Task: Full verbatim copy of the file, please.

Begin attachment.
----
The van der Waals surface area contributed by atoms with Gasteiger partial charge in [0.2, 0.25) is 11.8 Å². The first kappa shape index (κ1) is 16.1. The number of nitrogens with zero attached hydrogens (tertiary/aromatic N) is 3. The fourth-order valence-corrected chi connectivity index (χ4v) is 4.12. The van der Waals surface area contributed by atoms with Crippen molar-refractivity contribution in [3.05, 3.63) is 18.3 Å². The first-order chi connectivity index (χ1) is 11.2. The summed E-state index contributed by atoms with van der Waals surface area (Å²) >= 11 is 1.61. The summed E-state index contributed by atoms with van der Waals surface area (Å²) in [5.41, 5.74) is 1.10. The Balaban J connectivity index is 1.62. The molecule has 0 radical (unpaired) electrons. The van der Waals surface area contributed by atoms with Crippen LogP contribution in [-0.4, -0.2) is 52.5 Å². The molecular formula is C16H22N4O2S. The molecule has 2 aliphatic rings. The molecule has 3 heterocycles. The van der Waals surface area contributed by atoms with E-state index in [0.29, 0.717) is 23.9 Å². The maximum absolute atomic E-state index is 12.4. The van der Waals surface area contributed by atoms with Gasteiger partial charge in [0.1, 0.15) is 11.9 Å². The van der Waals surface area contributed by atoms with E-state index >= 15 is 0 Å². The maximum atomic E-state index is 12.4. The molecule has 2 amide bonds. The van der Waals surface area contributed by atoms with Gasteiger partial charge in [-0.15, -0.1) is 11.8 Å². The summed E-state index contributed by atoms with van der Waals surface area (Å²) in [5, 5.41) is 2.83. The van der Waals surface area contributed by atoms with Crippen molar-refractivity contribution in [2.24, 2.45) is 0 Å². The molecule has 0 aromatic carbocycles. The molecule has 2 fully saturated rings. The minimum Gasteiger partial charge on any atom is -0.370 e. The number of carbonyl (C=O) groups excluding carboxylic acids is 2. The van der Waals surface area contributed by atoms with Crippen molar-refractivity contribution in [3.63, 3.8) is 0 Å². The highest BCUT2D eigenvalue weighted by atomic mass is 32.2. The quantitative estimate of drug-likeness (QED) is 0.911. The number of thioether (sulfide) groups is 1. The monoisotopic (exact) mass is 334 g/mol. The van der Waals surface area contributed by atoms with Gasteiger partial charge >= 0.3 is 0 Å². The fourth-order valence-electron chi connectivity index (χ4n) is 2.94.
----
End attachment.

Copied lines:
The van der Waals surface area contributed by atoms with Gasteiger partial charge in [0.2, 0.25) is 11.8 Å². The first kappa shape index (κ1) is 16.1. The number of nitrogens with zero attached hydrogens (tertiary/aromatic N) is 3. The fourth-order valence-corrected chi connectivity index (χ4v) is 4.12. The van der Waals surface area contributed by atoms with Crippen molar-refractivity contribution in [3.05, 3.63) is 18.3 Å². The first-order chi connectivity index (χ1) is 11.2. The summed E-state index contributed by atoms with van der Waals surface area (Å²) >= 11 is 1.61. The summed E-state index contributed by atoms with van der Waals surface area (Å²) in [5.41, 5.74) is 1.10. The Balaban J connectivity index is 1.62. The molecule has 0 radical (unpaired) electrons. The van der Waals surface area contributed by atoms with Crippen LogP contribution in [-0.4, -0.2) is 52.5 Å². The molecular formula is C16H22N4O2S. The molecule has 2 aliphatic rings. The molecule has 3 heterocycles. The van der Waals surface area contributed by atoms with E-state index in [0.29, 0.717) is 23.9 Å². The maximum absolute atomic E-state index is 12.4. The van der Waals surface area contributed by atoms with Gasteiger partial charge in [0.1, 0.15) is 11.9 Å². The van der Waals surface area contributed by atoms with E-state index >= 15 is 0 Å². The maximum atomic E-state index is 12.4. The molecule has 2 amide bonds. The van der Waals surface area contributed by atoms with Gasteiger partial charge in [-0.15, -0.1) is 11.8 Å². The summed E-state index contributed by atoms with van der Waals surface area (Å²) in [5, 5.41) is 2.83. The van der Waals surface area contributed by atoms with Crippen molar-refractivity contribution in [2.24, 2.45) is 0 Å². The molecule has 0 aromatic carbocycles. The molecule has 2 fully saturated rings. The minimum Gasteiger partial charge on any atom is -0.370 e. The number of carbonyl (C=O) groups excluding carboxylic acids is 2. The van der Waals surface area contributed by atoms with Crippen molar-refractivity contribution in [3.63, 3.8) is 0 Å². The highest BCUT2D eigenvalue weighted by atomic mass is 32.2. The quantitative estimate of drug-likeness (QED) is 0.911. The number of thioether (sulfide) groups is 1. The monoisotopic (exact) mass is 334 g/mol. The van der Waals surface area contributed by atoms with Gasteiger partial charge >= 0.3 is 0 Å². The fourth-order valence-electron chi connectivity index (χ4n) is 2.94.